The city of Oxford is steeped in the rural airs of its surrounding county, locally its shire. Along the Thames and Castle Mill Stream, stone bridges link routes that seethe with the folklore and history of a people who have braved the eye of the storm that is Western civilization, staring back unfazed. In the shadows of its core buildings, where the facades and spires chronicle architectural developments in England since the early Romanesque Saxon era, intellectual life has grown beyond compare, firming the roots of national culture while fruiting the imagination that transcends worldly concern. One of the many outstanding geniuses who graced its public founts of knowledge was none other than J.R.R. Tolkien, in his day a humble philology professor specializing in Old and Middle English, a man known to pen verse in the tradition of language play after Lewis Carroll, also an Oxford professor.
Tolkien lived on Northmoor Road, as the name would signify, at the north end of the city by the Oxford University Parks and the River Cherwell. It raises a smile to think of him strolling down the countrified avenues of Park Town to read Gothic, Welsh and Finnish manuscripts at the Bodleian Library, the main research library at Oxford University, where he resisted the Great War long enough to earn a degree in English Language and Literature in 1915 before attaining the Rawlinson and Bosworth Professorship of Anglo-Saxon in 1925. From June 1 to Oct. 18, the Bodleian Library will exhibit an unprecedented accumulation of his work, the grandest posthumous return to his hometown since the 1950s, the place that inspired his otherworldly visions, and which to anyone who knows Oxford will attest, are also utterly drawn from the surroundings in which he lived and wrote the fantasy classics that changed the meaning of originality in art and literature.
The Doorway to 1602
When the newly married and moneyed Sir Thomas Bodley sought to transform a medieval store of books in 1598, he could never have known that he would found what is now the largest university library system in the UK, housed within Oxford University, the oldest university in the English-speaking world. Bodley had a wealthy widow of a wife, and with her at his side refurbished the library, replaced its roof and modernized its bookshelves. He then convinced his closest associates to lend books for the borrowing, opening in 1602 as the Public Library of the University of Oxford. In that initial year, the library already acquired a Quran, and was gifted a Turkish manuscript that is generally unpublicized, accessible exclusively to meritorious scholars. And with the 17th century upsurge of the Orientalist's thirst for knowledge from the East that spurred Europe from the Renaissance to the Enlightenment, the Bodleian would preserve one of the five greatest Islamic manuscript collections in Europe, sharing its prestige with others in the cities of Leiden, Paris, the Escorial and Rome.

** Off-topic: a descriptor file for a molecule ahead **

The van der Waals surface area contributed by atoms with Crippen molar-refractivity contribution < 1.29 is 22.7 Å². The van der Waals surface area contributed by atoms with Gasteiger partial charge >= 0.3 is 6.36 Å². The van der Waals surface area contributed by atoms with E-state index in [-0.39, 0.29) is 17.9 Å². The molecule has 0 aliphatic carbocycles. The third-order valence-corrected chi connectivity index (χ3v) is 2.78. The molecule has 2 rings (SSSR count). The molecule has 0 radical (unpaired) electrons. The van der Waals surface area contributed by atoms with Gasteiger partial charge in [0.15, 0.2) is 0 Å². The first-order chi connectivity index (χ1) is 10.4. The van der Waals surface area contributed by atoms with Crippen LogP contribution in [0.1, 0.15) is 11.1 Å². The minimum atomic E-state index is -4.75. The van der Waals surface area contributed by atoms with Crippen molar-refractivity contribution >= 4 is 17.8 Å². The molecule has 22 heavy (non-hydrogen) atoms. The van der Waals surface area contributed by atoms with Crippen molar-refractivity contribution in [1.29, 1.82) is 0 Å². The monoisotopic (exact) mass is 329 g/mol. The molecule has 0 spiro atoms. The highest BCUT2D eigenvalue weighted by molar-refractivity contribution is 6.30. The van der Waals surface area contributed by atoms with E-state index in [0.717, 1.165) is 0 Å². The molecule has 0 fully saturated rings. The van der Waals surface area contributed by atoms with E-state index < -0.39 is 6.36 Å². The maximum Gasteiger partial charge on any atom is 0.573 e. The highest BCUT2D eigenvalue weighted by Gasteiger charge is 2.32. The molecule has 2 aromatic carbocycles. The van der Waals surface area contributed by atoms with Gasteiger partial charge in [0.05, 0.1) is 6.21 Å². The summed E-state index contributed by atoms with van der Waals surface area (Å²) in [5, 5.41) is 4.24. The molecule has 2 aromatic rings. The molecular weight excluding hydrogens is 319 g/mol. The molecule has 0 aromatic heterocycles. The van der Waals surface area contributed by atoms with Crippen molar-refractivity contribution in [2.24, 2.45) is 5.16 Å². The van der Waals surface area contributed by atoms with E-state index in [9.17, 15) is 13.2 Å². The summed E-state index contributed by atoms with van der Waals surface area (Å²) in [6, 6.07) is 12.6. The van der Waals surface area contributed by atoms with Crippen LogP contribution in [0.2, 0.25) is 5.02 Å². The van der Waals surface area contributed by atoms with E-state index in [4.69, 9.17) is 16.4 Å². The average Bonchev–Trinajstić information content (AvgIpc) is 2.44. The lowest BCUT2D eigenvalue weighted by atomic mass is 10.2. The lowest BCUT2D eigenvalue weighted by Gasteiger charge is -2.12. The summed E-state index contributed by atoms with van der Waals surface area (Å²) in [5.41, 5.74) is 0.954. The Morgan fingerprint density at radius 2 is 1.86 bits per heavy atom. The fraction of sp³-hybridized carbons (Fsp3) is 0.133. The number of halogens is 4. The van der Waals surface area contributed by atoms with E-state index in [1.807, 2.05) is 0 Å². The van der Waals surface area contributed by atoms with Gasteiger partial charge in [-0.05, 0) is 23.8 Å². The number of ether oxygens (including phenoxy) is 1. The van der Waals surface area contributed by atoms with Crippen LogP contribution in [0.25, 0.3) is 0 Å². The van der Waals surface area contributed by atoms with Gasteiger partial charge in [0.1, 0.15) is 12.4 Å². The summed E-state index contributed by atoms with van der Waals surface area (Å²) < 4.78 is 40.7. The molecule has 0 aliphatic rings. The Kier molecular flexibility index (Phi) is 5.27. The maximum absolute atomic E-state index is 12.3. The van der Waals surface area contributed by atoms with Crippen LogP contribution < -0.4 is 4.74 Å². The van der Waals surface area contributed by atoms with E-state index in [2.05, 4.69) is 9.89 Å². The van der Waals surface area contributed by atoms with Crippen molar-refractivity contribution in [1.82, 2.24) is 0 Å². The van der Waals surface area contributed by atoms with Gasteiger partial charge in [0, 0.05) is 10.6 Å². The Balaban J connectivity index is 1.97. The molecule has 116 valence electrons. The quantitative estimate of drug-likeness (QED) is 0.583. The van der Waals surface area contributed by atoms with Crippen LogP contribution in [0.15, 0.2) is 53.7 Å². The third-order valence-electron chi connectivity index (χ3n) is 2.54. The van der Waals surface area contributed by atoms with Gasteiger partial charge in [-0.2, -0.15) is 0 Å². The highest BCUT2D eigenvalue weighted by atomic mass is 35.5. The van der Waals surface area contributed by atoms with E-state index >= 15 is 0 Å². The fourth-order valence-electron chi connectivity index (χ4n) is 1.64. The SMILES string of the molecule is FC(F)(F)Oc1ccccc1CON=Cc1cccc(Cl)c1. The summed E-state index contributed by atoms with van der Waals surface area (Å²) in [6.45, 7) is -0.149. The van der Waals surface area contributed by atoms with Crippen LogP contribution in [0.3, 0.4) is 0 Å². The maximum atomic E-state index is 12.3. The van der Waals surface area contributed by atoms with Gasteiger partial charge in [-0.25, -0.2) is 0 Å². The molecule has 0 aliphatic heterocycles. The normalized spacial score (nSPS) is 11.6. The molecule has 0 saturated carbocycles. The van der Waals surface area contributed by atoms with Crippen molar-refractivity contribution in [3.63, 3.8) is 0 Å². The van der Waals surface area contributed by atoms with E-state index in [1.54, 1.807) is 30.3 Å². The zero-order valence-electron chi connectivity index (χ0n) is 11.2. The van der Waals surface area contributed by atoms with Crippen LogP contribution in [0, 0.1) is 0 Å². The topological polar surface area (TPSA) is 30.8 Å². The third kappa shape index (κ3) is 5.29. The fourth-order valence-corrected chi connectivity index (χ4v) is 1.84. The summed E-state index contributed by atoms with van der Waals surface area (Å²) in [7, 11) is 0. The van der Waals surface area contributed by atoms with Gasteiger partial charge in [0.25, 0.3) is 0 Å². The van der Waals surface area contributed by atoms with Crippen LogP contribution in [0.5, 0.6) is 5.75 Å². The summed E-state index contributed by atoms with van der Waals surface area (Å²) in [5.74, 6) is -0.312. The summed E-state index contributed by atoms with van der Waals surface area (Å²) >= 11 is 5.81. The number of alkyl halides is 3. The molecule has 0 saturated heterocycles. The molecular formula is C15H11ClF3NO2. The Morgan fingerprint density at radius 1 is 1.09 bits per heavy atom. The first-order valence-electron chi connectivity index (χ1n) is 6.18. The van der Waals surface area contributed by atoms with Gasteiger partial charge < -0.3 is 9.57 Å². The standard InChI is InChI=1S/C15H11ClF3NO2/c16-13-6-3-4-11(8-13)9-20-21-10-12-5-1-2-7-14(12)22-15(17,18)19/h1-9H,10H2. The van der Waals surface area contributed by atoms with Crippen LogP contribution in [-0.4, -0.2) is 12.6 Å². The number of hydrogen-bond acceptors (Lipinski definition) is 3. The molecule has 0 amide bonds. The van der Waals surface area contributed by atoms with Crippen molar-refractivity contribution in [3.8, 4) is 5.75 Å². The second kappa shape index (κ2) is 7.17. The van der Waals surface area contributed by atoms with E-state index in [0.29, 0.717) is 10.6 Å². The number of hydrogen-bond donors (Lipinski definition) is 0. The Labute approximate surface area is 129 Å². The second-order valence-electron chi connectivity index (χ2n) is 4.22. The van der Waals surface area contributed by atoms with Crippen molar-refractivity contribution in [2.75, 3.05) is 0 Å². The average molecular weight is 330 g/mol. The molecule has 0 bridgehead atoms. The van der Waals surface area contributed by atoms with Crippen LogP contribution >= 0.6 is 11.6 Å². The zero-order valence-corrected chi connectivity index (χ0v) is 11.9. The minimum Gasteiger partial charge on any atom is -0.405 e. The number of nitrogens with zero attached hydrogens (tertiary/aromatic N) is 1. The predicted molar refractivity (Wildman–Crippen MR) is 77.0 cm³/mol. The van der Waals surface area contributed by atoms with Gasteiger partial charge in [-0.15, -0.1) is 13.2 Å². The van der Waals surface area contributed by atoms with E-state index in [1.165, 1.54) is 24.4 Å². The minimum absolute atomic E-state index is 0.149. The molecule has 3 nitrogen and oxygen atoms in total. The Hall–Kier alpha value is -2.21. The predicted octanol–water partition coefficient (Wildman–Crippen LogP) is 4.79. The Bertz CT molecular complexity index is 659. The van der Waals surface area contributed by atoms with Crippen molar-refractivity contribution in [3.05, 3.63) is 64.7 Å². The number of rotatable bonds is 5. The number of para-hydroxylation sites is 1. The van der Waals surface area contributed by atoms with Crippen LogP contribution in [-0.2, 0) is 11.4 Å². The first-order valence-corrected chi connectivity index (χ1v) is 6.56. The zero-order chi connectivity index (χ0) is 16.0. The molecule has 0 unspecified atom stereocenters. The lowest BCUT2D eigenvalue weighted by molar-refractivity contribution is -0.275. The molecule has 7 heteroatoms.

An early collection of cartographic works by Piri Reis at the Bodleian is a 1926/1927 German translation of his best known writings, "Kitab-ı Bahriye" (Book of the Sea) translated from Ottoman Turkish into German by orientalist Paul Kahle.
Leading up to the opening of the Bodleian Library, the economic agreement signed by Sultan Murad III and Queen Elizabeth I in 1581 granted the English priority trading rights over the rest of Europe within the dominion of the Sublime Porte. In a historic diplomatic gesture in 1599, Sir Henry Lello, the English ambassador to the Ottoman Empire arrived at the murderous court of Mehmed III with the extravagant gift of a clock-organ accompanied by its maker Thomas Dallam, who was commissioned by the Queen to cement the alliance that would outmatch her competitors from Spain to Prussia. In response, the Sultan and his mother personally sent Elizabeth gifts in return, a time-honored tradition including Turkish manuscripts. Soon after, Sir Thomas Roe served as English ambassador to the Ottoman Empire from 1621 to 1628 and came back with manuscripts to furnish the shelves the Bodleian's new bookshelves.
It had been by then well established since the library's genesis that Turkish scholarship would be a cornerstone, garnering inaugural support by William Laud and later most notably by John Greaves, the Savilian Professor of Astronomy at Oxford who went to Constantinople with Edward Pococke, the first holder of the Laudian Chair of Arabic at Oxford also to gather rare literary treasures. By the end of the 1660s, one of the first Englishmen to know Turkish, William Seaman, had worked with Oxford University Press to translate the New Testament into Turkish and to publish the first grammar of Turkish in England.